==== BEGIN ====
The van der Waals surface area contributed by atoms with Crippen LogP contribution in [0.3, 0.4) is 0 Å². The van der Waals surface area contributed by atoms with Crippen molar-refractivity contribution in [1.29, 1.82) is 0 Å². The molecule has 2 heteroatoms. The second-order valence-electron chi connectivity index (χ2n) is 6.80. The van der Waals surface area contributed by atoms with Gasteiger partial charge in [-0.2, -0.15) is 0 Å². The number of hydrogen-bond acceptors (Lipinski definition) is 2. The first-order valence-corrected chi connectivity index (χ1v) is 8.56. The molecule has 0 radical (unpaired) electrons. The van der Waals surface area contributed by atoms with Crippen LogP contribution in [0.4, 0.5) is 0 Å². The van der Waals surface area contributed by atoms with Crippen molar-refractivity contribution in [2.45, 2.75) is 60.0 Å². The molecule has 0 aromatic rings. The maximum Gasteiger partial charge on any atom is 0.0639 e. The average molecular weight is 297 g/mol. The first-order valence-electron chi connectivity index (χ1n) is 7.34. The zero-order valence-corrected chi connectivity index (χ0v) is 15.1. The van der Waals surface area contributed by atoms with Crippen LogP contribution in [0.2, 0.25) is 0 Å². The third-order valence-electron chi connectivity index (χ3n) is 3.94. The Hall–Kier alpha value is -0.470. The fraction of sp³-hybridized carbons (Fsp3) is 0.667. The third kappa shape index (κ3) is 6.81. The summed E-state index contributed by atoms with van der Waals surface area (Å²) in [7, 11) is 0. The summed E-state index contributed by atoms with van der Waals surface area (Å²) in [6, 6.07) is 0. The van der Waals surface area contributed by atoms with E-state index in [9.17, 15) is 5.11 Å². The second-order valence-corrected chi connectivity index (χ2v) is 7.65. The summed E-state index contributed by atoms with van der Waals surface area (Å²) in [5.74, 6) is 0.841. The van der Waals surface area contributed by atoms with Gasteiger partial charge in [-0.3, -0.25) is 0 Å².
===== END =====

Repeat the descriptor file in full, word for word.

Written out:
The van der Waals surface area contributed by atoms with Crippen LogP contribution in [0.3, 0.4) is 0 Å². The van der Waals surface area contributed by atoms with Crippen molar-refractivity contribution in [1.29, 1.82) is 0 Å². The molecule has 2 heteroatoms. The second-order valence-electron chi connectivity index (χ2n) is 6.80. The van der Waals surface area contributed by atoms with Gasteiger partial charge in [-0.2, -0.15) is 0 Å². The number of hydrogen-bond acceptors (Lipinski definition) is 2. The first-order valence-corrected chi connectivity index (χ1v) is 8.56. The molecule has 0 radical (unpaired) electrons. The van der Waals surface area contributed by atoms with Crippen LogP contribution in [0.4, 0.5) is 0 Å². The van der Waals surface area contributed by atoms with Crippen molar-refractivity contribution in [2.45, 2.75) is 60.0 Å². The molecule has 0 aromatic rings. The maximum Gasteiger partial charge on any atom is 0.0639 e. The average molecular weight is 297 g/mol. The first-order valence-electron chi connectivity index (χ1n) is 7.34. The zero-order valence-corrected chi connectivity index (χ0v) is 15.1. The van der Waals surface area contributed by atoms with Crippen LogP contribution in [0.2, 0.25) is 0 Å². The third-order valence-electron chi connectivity index (χ3n) is 3.94. The Hall–Kier alpha value is -0.470. The fraction of sp³-hybridized carbons (Fsp3) is 0.667. The third kappa shape index (κ3) is 6.81. The summed E-state index contributed by atoms with van der Waals surface area (Å²) in [7, 11) is 0. The summed E-state index contributed by atoms with van der Waals surface area (Å²) in [6, 6.07) is 0. The van der Waals surface area contributed by atoms with E-state index in [9.17, 15) is 5.11 Å². The second-order valence-corrected chi connectivity index (χ2v) is 7.65. The summed E-state index contributed by atoms with van der Waals surface area (Å²) in [5.74, 6) is 0.841. The van der Waals surface area contributed by atoms with Gasteiger partial charge in [-0.3, -0.25) is 0 Å².